I started by making a fine cord from two lengths of two strands of Anchor stranded cotton, and sliding a size 28 tapestry needle up to the centre of the length before I starting twisting it, so that the needle, when the cord was doubled back on itself, would be held at the end of the cord. Then I made a second one in the same way. These two cords were then knotted together, about 8 inches away from the needles.

Counter 1

I made the tassel by winding three metres of Anchor stranded cotton in the same shade as the cord around a piece of thick cardboard two inches high, and cut the threads along the bottom edge of card, giving me lots of pieces all the same length.

Counter 2

Then I laid the knotted cords along the cut lengths, with the knot just to the left of the centre…..

Counter 3

….and tied strong quilting thread around the centre of the bundle of short lengths and the cords, just to the right of the knots, to trap them inside the tassel.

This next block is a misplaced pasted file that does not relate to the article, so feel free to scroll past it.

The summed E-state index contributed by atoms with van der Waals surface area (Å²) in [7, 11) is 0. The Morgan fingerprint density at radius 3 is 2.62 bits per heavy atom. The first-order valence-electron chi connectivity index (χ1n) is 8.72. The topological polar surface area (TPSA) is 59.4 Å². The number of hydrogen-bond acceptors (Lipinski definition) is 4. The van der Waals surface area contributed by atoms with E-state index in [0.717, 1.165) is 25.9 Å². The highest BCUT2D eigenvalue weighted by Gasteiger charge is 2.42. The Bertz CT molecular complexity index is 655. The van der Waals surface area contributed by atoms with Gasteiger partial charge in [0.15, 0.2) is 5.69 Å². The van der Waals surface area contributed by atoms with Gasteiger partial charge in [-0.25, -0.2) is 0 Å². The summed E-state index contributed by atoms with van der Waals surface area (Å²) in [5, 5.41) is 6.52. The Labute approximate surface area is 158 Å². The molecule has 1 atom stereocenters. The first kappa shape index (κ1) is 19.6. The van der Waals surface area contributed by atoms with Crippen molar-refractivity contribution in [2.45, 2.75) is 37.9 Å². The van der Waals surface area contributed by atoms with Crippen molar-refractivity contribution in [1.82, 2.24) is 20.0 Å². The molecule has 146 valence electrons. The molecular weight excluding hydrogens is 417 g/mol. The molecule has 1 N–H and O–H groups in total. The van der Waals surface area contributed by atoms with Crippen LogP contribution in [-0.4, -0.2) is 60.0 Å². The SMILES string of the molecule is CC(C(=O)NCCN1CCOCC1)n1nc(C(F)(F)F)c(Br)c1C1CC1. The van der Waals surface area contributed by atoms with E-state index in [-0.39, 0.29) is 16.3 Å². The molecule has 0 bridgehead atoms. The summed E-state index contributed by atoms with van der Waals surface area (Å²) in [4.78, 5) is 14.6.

Counter 4

Then I folded the lengths over in the middle, enclosing the knots of the cords, spreading out the threads to make a nice round head for the tassel. I used a bag tie to hold the tassel threads down while I tied the head of the tassel with more of the quilting thread.

Counter 5

Lastly, I trimmed the ends of the tassel with large cutting out shears, to get a nice tidy end to the tassel.

In her book, Carolyn suggests that you then work detached buttonhole stitch in fine gold thread over the head of the tassel, but I couldn’t be bothered with that bit. I just wound Kreinik very fine gold braid around the neck of the tassel, sinking the ends down into the centre to hide them, and hiding the green quilting thread as I did so.

Then I threaded some beads onto both of the needles, so that they slid down to the head of the tassel. To keep them in place, after the final bead had been threaded on, I knotted the two cords tight up against the final bead.

Counter 6

It might not end up being the most used piece of equipment in my sewing box, but I like how it’s come out. The beads finish if off nicely, I think.